COVID-19 Pandemic: Crisis Measures Highlight Vulnerability of Europe's Labour Market | Max-Planck-Institut für Sozialrecht und Sozialpolitik - MPISOC

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07.06.2021 / Sozialrecht EN

COVID-19 Pandemic: Crisis Measures Highlight Vulnerability of Europe's Labour Market

In order to mitigate the economic hardships of the COVID-19 pandemic, governments all over Europe have introduced extensive labour market and social policy measures. In response, the question has been raised in public and scholarly debate in how far these crisis measures reflected a new understanding of the welfare state’s responsibility towards the individual, and to what extent they have changed the configurations of the welfare state. A group of legal researchers at the Max Planck Institute for Social Law and Social Policy in Munich investigated precisely these questions and concludes that:

  • the measures did not change the underlying structures of welfare systems, but highlighted the specific vulnerabilities of large segments of Europe’s labour markets;
  • pre-existing vulnerabilities will largely persist beyond the crisis;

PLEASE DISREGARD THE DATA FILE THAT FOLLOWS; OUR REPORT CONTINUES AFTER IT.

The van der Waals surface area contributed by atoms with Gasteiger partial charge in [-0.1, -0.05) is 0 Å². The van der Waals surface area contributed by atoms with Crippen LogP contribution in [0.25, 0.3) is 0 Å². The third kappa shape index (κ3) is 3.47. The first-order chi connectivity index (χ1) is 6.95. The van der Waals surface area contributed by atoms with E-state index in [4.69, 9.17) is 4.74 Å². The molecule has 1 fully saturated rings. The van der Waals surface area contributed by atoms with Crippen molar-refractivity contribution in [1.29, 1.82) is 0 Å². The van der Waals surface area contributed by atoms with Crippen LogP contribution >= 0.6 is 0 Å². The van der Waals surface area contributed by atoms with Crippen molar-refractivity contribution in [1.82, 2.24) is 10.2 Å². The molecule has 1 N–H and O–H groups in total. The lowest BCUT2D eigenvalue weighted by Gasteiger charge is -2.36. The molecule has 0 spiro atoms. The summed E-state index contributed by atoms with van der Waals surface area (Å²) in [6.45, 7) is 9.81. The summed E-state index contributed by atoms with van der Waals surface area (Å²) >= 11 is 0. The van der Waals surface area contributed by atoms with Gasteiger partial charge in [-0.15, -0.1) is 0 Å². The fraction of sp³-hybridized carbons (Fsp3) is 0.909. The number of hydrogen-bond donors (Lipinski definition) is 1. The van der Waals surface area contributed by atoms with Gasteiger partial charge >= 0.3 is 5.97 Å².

• despite their unprecedented scope, the measures have often placed specific conditions on the nature of the business or income of the individual;
  • the support measures have seen delayed rollouts, leaving many individuals without protection;
  • the priority of the overall crisis response has been on ‘standard workers’ in all countries examined;
  • some measures at first sight appeared to reflect a changed role of the welfare state, in particular compensation measures. However, the social compensation payments seen during the crisis are, in fact, an essential component of welfare states, and were part of its legal and normative basis already before the pandemic.

The results of the study were just published open access under the title "Protecting livelihoods in the COVID-19 crisis: A comparative analysis of European labour market and social policies" in the journal Global Social Policy. Germany, France, Denmark, Italy and the United Kingdom had been chosen as countries of investigation as they represent a variety of Western European welfare state and labour market models.